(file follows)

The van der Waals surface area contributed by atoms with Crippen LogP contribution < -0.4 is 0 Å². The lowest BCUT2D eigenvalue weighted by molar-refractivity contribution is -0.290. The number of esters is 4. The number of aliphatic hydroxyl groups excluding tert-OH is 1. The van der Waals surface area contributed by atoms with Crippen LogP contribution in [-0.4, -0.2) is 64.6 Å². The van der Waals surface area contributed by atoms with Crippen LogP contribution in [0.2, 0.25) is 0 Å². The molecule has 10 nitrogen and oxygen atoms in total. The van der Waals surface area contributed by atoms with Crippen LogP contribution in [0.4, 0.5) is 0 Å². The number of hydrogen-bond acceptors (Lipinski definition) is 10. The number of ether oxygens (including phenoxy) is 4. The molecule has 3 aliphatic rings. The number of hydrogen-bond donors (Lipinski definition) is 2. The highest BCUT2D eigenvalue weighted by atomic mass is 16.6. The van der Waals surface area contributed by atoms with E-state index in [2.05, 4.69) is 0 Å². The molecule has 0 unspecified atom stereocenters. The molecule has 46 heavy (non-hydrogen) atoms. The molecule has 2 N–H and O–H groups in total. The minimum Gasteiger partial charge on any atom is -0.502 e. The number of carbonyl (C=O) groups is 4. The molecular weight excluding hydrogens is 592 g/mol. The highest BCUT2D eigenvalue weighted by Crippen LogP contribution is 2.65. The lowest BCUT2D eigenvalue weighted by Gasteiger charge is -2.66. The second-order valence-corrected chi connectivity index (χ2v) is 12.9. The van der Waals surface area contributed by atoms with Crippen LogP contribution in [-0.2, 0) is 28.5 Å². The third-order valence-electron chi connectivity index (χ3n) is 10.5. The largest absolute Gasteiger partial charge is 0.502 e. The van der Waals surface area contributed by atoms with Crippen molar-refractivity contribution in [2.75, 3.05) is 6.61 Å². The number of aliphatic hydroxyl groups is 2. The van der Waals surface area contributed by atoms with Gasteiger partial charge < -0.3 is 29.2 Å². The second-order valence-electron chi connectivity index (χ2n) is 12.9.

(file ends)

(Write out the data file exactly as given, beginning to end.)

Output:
The van der Waals surface area contributed by atoms with Crippen LogP contribution < -0.4 is 0 Å². The lowest BCUT2D eigenvalue weighted by molar-refractivity contribution is -0.290. The number of esters is 4. The number of aliphatic hydroxyl groups excluding tert-OH is 1. The van der Waals surface area contributed by atoms with Crippen LogP contribution in [-0.4, -0.2) is 64.6 Å². The van der Waals surface area contributed by atoms with Crippen LogP contribution in [0.2, 0.25) is 0 Å². The molecule has 10 nitrogen and oxygen atoms in total. The van der Waals surface area contributed by atoms with Crippen LogP contribution in [0.4, 0.5) is 0 Å². The number of hydrogen-bond acceptors (Lipinski definition) is 10. The number of ether oxygens (including phenoxy) is 4. The molecule has 3 aliphatic rings. The number of hydrogen-bond donors (Lipinski definition) is 2. The highest BCUT2D eigenvalue weighted by atomic mass is 16.6. The van der Waals surface area contributed by atoms with E-state index in [2.05, 4.69) is 0 Å². The molecule has 0 unspecified atom stereocenters. The molecule has 46 heavy (non-hydrogen) atoms. The molecule has 2 N–H and O–H groups in total. The minimum Gasteiger partial charge on any atom is -0.502 e. The number of carbonyl (C=O) groups is 4. The molecular weight excluding hydrogens is 592 g/mol. The highest BCUT2D eigenvalue weighted by Crippen LogP contribution is 2.65. The lowest BCUT2D eigenvalue weighted by Gasteiger charge is -2.66. The second-order valence-corrected chi connectivity index (χ2v) is 12.9. The van der Waals surface area contributed by atoms with Crippen LogP contribution in [-0.2, 0) is 28.5 Å². The third-order valence-electron chi connectivity index (χ3n) is 10.5. The largest absolute Gasteiger partial charge is 0.502 e. The van der Waals surface area contributed by atoms with Crippen molar-refractivity contribution in [2.75, 3.05) is 6.61 Å². The number of aliphatic hydroxyl groups is 2. The van der Waals surface area contributed by atoms with Gasteiger partial charge < -0.3 is 29.2 Å². The second-order valence-electron chi connectivity index (χ2n) is 12.9.